Book Review: Life Among Giants
In terms of setting and mood, Bill Roorbach’s novel Life Among Giants contains no shortage of creative derring-do. It largely takes place in the 1970s, when the Miami Dolphins ruled the National Football League. In fact, the narrator of the novel, David “Lizard” Hochmeyer, spends time in a Dolphins uniform as a backup quarterback to Bob Griese.
By the time Lizard describes his stint in the NFL, he has already written about his unusual path to adulthood, notably one night in late adolescence when he stood by helplessly as his parents were murdered in a restaurant. Lizard knows that his dad was caught in a financial scam and that his parents’ fate somehow connects to goings-on at the mansion across the pond from the Hochmeyer residence. This mansion is inhabited by the ballerina, Sylphide, and her English rock star husband, Dabney Stryker-Stewart. The setting and mood at the mansion might have been conjured by Oscar Wilde, Raymond Chandler, and Scott Fitzgerald, if the scribe could have assembled them for dinner, supplied them with spirits, and stashed a recorder behind the Victrola.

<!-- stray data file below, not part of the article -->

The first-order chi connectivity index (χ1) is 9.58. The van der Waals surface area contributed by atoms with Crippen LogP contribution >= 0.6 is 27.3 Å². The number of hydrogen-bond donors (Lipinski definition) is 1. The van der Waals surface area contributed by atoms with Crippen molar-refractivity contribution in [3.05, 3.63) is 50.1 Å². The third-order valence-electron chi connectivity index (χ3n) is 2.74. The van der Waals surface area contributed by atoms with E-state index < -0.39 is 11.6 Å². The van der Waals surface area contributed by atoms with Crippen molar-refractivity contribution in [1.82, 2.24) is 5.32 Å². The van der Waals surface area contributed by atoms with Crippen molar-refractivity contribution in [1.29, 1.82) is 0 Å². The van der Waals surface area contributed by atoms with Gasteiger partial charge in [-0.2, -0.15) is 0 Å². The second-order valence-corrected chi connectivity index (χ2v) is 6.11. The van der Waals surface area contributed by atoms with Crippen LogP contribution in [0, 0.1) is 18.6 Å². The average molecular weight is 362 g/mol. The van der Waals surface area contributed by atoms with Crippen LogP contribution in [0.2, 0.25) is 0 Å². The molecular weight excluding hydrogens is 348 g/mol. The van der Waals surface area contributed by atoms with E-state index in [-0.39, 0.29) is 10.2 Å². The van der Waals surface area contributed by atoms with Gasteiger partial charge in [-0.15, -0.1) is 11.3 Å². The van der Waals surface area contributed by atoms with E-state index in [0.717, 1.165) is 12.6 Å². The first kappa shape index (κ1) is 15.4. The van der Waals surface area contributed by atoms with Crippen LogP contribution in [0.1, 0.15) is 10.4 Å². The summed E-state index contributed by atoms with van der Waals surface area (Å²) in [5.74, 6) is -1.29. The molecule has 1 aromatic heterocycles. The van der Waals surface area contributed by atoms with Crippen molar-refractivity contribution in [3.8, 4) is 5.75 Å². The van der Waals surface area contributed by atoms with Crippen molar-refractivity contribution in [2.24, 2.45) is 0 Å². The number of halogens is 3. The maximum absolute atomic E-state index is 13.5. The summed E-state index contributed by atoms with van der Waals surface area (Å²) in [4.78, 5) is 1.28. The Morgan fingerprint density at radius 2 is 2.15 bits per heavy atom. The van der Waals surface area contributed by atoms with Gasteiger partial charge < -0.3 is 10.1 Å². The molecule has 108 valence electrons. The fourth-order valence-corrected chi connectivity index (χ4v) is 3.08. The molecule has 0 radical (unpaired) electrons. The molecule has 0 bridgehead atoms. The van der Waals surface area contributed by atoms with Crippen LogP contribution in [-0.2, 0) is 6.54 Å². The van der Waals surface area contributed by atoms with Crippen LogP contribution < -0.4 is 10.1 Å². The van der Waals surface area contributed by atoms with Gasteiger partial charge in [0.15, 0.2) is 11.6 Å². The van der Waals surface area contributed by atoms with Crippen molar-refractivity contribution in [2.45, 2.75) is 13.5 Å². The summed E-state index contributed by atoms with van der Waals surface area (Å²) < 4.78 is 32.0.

The perpetrators of the restaurant crime elude justice, which leaves Lizard in the position of trying to escape questions about the past by pressing on with the future. He attends Princeton and plays football. During his career in the NFL, he collects a pair of Super Bowl rings.
But questions about the past haunt Lizard throughout the book. In a novel replete with noir that scores more points for poignancy, Lizard searches for a way to reconcile events on that fateful night in the restaurant.